As a college student, Andreessen was a principal developer of the Mosaic Internet browser, which brought a point-and-click interface to Internet content. Not content to simply change the client side of the Internet experience, he founded Loudcloud to develop software and services for hosting and managing Internet sites. While Loudcloud may find a profitable niche in the market, the company has bumped heads with some of its partners. As it shifted business models, the company moved from hosting software to managed hosting services—making its customers its competitors.

16. Daniel Warmenhoven (CEO, Network Appliance Inc.)
While SANs have changed the way many enterprises handle storage, Network Appliance offers an alternative: high-end NAS. Unlike SAN, NAS devices generally use IP networking for connecting servers to storage. That means that standard Ethernet can connect devices together, which can simplify management. While it uses standard networking protocols, NetApp wrote a file system and an operating system from the ground up to improve data transmission performance.

17. Hasso Plattner (Co-chairman & Co-CEO, SAP, AG)
SAP has long dominated the ERP market, providing back-office services to companies ranging from Fortune 500 to mid-sized. As ERP continues to heat up, SAP’s position in the market may well become increasingly powerful. SAP has also targeted the B-to-B market, offering integration strategies for creating business-to-business exchanges that allow companies to talk directly to their suppliers through ERP systems.

18. Linda Sanford (Senior Vice President & Group Executive, Storage Systems Group, IBM Corp.)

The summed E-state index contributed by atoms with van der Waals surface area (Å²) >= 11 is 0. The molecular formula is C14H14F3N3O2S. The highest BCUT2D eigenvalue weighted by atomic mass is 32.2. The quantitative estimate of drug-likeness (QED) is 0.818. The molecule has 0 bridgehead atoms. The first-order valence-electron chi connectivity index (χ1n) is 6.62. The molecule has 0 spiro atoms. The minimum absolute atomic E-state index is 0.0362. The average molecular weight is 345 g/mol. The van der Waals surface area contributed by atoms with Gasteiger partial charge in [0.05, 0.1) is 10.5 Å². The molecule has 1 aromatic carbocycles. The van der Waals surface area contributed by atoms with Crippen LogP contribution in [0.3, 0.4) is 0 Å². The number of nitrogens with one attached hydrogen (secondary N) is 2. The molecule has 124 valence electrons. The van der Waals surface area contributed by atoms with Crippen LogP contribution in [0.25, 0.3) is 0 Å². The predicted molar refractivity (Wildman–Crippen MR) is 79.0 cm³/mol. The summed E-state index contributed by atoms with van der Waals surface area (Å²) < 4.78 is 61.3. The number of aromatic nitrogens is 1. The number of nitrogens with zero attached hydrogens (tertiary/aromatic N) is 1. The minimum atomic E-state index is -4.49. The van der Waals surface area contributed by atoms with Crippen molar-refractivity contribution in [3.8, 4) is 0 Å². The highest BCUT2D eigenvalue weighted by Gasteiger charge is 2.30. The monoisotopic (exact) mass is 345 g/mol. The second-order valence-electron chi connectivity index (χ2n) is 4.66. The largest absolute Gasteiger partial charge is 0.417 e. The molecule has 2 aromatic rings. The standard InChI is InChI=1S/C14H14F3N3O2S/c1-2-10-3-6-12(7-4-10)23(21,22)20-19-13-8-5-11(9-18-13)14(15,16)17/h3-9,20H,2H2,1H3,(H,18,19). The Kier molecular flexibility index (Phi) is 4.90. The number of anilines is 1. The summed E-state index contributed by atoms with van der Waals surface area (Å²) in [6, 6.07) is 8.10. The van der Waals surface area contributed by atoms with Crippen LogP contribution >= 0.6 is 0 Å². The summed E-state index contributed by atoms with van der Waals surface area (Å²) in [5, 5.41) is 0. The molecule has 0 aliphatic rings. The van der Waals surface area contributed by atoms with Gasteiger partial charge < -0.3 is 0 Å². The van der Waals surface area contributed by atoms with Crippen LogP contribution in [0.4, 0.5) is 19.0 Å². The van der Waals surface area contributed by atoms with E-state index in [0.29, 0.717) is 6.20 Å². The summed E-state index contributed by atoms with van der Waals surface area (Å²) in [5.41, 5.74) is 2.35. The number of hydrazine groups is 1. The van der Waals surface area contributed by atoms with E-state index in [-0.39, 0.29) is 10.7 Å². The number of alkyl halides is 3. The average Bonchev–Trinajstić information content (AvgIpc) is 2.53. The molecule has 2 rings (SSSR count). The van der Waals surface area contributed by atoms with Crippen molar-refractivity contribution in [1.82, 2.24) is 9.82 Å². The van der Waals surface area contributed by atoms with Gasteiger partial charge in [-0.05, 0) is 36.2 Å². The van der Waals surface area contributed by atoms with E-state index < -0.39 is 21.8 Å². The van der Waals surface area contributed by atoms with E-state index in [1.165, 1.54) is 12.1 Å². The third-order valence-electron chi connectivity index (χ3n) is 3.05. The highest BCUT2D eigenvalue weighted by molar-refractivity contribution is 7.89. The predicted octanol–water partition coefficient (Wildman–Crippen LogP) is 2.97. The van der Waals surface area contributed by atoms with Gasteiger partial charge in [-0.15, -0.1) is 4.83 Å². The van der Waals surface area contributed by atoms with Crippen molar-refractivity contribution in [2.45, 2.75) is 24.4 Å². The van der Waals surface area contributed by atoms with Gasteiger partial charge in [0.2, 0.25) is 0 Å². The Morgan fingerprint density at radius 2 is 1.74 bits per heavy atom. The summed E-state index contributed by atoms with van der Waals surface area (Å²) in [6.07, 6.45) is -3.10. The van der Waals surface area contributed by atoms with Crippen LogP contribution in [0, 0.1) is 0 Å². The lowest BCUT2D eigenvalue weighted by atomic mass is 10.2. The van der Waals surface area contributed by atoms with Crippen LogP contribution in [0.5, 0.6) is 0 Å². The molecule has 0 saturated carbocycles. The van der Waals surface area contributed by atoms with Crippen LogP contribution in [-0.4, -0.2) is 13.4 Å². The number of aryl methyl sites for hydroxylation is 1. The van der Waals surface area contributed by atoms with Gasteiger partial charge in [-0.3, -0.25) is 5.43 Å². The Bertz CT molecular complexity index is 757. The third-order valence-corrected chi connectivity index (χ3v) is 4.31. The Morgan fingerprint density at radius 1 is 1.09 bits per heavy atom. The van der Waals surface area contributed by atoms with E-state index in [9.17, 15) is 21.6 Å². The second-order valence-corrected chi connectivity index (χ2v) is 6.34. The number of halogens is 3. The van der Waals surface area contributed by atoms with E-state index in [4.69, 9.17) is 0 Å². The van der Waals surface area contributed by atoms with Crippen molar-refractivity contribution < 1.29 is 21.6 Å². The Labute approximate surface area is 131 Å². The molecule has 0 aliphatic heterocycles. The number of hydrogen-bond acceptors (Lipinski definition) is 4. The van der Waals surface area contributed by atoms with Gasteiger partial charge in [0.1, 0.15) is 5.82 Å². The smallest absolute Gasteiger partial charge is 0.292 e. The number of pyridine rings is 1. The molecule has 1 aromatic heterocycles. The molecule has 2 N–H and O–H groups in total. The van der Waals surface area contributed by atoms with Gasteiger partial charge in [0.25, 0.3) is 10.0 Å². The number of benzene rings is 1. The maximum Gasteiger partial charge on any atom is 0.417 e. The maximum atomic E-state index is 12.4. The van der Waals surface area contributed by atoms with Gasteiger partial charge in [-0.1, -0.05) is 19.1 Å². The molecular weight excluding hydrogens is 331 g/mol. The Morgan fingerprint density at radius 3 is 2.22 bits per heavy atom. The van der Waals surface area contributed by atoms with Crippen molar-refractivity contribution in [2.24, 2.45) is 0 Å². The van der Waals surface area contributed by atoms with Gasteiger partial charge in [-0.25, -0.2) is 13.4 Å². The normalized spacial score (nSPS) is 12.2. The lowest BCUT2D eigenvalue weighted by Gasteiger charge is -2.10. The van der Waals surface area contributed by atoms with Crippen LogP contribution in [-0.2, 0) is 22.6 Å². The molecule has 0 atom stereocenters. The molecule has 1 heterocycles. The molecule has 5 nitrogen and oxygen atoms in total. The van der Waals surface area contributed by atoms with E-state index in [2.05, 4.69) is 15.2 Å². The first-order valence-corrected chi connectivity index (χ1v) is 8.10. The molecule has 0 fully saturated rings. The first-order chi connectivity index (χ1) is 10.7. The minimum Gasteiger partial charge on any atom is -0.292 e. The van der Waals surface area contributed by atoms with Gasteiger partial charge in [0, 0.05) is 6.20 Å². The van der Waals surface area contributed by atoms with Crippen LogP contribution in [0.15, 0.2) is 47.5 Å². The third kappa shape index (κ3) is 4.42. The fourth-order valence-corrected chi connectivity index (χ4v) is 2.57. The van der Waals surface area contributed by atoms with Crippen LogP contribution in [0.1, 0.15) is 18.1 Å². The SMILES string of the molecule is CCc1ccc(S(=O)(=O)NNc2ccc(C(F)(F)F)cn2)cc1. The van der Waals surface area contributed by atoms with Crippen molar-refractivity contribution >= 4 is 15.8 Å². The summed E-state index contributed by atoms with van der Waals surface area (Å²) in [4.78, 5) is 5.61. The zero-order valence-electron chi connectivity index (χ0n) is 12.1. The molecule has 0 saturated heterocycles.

While EMC may have taken the lead in the SAN market, IBM has hardly sat on the sidelines. Led by Sanford, the storage division has introduced a number of products and initiatives into the storage space, thereby altering the landscape. IBM’s “Shark” storage server enables advanced management and routing of block-level storage traffic across the SAN, simplifying implementations. In addition, the IBM storage unit has spearheaded a program to resolve one of the SAN world’s biggest problems—interoperability. Partnerships with Compaq and others may help IBM become a greater power yet in the storage world.

19. Al Zollar(President & CEO, Lotus Development Corp.)
Historically, Lotus has remained an independent company that happened to be owned by IBM. However, when Zollar took the reins last year, speculation arose that Lotus might be further integrated into its parent company. Coming from IBM’s network computing software division, Zollar has the potential to further tie Lotus’ products into IBM. With IBM Global Services as a potential sales force, Lotus has the opportunity to expand its reach into the IT marketplace.

20. David Boies (Founding Partner, Boies, Schiller & Flexner)
Boies made his first impact in the computer world when he helped bolster the Justice Department’s antitrust case against Microsoft. Although his work for Al Gore during the Florida vote recount late last year probably precludes him from working for the current administration, he is still active in technology-related cases. Boies has defended Napster in its battles with the record industry, arguing on both legal and technological grounds.

The Top Five IT Leaders

Leaders No. 6-10

Leaders No. 21-30

Leaders No. 31-40

Leaders No. 41-50

Leaders No. 51-75

Leaders No. 76-100